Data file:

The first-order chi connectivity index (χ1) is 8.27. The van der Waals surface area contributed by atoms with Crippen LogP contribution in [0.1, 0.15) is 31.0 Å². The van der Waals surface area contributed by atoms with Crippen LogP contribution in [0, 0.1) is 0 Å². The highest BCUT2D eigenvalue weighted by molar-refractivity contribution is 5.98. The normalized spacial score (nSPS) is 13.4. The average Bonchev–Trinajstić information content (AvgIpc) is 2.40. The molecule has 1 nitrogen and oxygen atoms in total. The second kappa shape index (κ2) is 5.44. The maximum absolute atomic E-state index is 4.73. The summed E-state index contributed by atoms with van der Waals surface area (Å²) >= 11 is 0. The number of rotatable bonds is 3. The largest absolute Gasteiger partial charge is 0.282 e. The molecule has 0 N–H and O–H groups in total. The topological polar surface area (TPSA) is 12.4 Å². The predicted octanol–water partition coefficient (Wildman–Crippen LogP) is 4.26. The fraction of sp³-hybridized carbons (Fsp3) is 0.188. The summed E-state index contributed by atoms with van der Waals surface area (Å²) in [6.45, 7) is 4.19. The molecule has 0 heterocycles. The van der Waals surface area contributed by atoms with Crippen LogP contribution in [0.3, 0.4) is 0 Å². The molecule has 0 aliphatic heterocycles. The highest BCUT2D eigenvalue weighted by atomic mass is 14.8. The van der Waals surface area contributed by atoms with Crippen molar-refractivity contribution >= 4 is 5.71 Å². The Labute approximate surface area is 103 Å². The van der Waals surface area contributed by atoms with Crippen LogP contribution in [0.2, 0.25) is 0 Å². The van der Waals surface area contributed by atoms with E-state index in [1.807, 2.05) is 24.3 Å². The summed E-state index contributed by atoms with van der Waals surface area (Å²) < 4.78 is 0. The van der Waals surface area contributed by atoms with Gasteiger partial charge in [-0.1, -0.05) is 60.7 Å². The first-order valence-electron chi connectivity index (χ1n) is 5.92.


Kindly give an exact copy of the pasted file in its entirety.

The first-order chi connectivity index (χ1) is 8.27. The van der Waals surface area contributed by atoms with Crippen LogP contribution in [0.1, 0.15) is 31.0 Å². The van der Waals surface area contributed by atoms with Crippen LogP contribution in [0, 0.1) is 0 Å². The highest BCUT2D eigenvalue weighted by molar-refractivity contribution is 5.98. The normalized spacial score (nSPS) is 13.4. The average Bonchev–Trinajstić information content (AvgIpc) is 2.40. The molecule has 1 nitrogen and oxygen atoms in total. The second kappa shape index (κ2) is 5.44. The maximum absolute atomic E-state index is 4.73. The summed E-state index contributed by atoms with van der Waals surface area (Å²) >= 11 is 0. The number of rotatable bonds is 3. The largest absolute Gasteiger partial charge is 0.282 e. The molecule has 0 N–H and O–H groups in total. The topological polar surface area (TPSA) is 12.4 Å². The predicted octanol–water partition coefficient (Wildman–Crippen LogP) is 4.26. The fraction of sp³-hybridized carbons (Fsp3) is 0.188. The summed E-state index contributed by atoms with van der Waals surface area (Å²) in [6.45, 7) is 4.19. The molecule has 0 heterocycles. The van der Waals surface area contributed by atoms with Crippen LogP contribution in [0.3, 0.4) is 0 Å². The molecule has 0 aliphatic heterocycles. The highest BCUT2D eigenvalue weighted by atomic mass is 14.8. The van der Waals surface area contributed by atoms with Crippen molar-refractivity contribution >= 4 is 5.71 Å². The Labute approximate surface area is 103 Å². The van der Waals surface area contributed by atoms with Crippen LogP contribution in [0.2, 0.25) is 0 Å². The van der Waals surface area contributed by atoms with E-state index in [1.807, 2.05) is 24.3 Å². The summed E-state index contributed by atoms with van der Waals surface area (Å²) < 4.78 is 0. The van der Waals surface area contributed by atoms with Gasteiger partial charge in [-0.1, -0.05) is 60.7 Å². The first-order valence-electron chi connectivity index (χ1n) is 5.92.